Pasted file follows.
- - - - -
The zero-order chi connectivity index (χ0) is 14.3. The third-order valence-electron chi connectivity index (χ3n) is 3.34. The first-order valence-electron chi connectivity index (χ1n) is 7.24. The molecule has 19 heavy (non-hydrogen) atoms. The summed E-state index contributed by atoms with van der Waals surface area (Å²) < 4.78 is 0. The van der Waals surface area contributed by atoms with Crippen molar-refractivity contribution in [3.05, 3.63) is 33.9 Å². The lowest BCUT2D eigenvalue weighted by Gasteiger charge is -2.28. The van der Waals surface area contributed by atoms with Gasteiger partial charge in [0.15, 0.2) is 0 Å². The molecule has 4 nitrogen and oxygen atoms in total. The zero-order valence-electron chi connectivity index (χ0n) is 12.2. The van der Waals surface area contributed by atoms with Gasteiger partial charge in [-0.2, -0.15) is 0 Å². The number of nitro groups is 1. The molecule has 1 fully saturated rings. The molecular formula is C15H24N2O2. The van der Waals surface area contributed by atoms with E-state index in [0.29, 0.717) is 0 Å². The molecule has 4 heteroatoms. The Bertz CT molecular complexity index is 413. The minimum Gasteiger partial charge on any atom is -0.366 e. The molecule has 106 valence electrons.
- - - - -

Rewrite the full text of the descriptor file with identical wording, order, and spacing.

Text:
The zero-order chi connectivity index (χ0) is 14.3. The third-order valence-electron chi connectivity index (χ3n) is 3.34. The first-order valence-electron chi connectivity index (χ1n) is 7.24. The molecule has 19 heavy (non-hydrogen) atoms. The summed E-state index contributed by atoms with van der Waals surface area (Å²) < 4.78 is 0. The van der Waals surface area contributed by atoms with Crippen molar-refractivity contribution in [3.05, 3.63) is 33.9 Å². The lowest BCUT2D eigenvalue weighted by Gasteiger charge is -2.28. The van der Waals surface area contributed by atoms with Gasteiger partial charge in [0.15, 0.2) is 0 Å². The molecule has 4 nitrogen and oxygen atoms in total. The zero-order valence-electron chi connectivity index (χ0n) is 12.2. The van der Waals surface area contributed by atoms with Gasteiger partial charge in [-0.2, -0.15) is 0 Å². The number of nitro groups is 1. The molecule has 1 fully saturated rings. The molecular formula is C15H24N2O2. The van der Waals surface area contributed by atoms with E-state index in [0.29, 0.717) is 0 Å². The molecule has 4 heteroatoms. The Bertz CT molecular complexity index is 413. The minimum Gasteiger partial charge on any atom is -0.366 e. The molecule has 106 valence electrons.